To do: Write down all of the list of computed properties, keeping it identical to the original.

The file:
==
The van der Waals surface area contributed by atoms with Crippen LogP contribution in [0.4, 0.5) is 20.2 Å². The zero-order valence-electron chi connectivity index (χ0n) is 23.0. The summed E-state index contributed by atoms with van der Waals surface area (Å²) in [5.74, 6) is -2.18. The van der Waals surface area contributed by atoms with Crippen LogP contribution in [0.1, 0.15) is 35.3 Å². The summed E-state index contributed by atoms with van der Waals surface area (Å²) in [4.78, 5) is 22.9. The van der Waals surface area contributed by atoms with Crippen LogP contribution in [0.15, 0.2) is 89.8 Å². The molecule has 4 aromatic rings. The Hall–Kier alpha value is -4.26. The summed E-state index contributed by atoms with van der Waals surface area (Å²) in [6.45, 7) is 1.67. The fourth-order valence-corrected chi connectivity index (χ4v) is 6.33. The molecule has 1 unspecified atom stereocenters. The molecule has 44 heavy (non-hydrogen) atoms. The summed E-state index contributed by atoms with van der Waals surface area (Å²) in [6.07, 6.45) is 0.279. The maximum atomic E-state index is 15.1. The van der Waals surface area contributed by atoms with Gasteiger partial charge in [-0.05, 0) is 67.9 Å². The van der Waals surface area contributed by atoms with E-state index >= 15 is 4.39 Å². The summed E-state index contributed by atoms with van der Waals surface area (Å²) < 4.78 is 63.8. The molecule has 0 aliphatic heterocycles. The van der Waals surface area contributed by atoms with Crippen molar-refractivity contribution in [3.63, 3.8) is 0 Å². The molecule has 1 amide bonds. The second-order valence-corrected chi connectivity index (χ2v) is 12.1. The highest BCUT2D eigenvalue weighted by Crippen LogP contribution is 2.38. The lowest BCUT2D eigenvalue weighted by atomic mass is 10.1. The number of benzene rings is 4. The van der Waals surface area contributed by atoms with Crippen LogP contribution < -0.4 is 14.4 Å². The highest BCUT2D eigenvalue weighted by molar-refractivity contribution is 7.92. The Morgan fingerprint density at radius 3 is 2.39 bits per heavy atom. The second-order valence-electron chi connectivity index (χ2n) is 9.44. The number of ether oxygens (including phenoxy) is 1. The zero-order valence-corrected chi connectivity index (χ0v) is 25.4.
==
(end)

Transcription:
The van der Waals surface area contributed by atoms with Crippen LogP contribution in [0.4, 0.5) is 20.2 Å². The zero-order valence-electron chi connectivity index (χ0n) is 23.0. The summed E-state index contributed by atoms with van der Waals surface area (Å²) in [5.74, 6) is -2.18. The van der Waals surface area contributed by atoms with Crippen LogP contribution in [0.1, 0.15) is 35.3 Å². The summed E-state index contributed by atoms with van der Waals surface area (Å²) in [4.78, 5) is 22.9. The van der Waals surface area contributed by atoms with Crippen LogP contribution in [0.15, 0.2) is 89.8 Å². The molecule has 4 aromatic rings. The Hall–Kier alpha value is -4.26. The summed E-state index contributed by atoms with van der Waals surface area (Å²) in [6.45, 7) is 1.67. The fourth-order valence-corrected chi connectivity index (χ4v) is 6.33. The molecule has 1 unspecified atom stereocenters. The molecule has 44 heavy (non-hydrogen) atoms. The summed E-state index contributed by atoms with van der Waals surface area (Å²) in [6.07, 6.45) is 0.279. The maximum atomic E-state index is 15.1. The van der Waals surface area contributed by atoms with Gasteiger partial charge in [-0.05, 0) is 67.9 Å². The van der Waals surface area contributed by atoms with E-state index >= 15 is 4.39 Å². The summed E-state index contributed by atoms with van der Waals surface area (Å²) < 4.78 is 63.8. The molecule has 0 aliphatic heterocycles. The van der Waals surface area contributed by atoms with Crippen molar-refractivity contribution in [3.63, 3.8) is 0 Å². The molecule has 1 amide bonds. The second-order valence-corrected chi connectivity index (χ2v) is 12.1. The highest BCUT2D eigenvalue weighted by Crippen LogP contribution is 2.38. The lowest BCUT2D eigenvalue weighted by atomic mass is 10.1. The number of benzene rings is 4. The van der Waals surface area contributed by atoms with Crippen LogP contribution < -0.4 is 14.4 Å². The highest BCUT2D eigenvalue weighted by molar-refractivity contribution is 7.92. The Morgan fingerprint density at radius 3 is 2.39 bits per heavy atom. The second-order valence-electron chi connectivity index (χ2n) is 9.44. The number of ether oxygens (including phenoxy) is 1. The zero-order valence-corrected chi connectivity index (χ0v) is 25.4.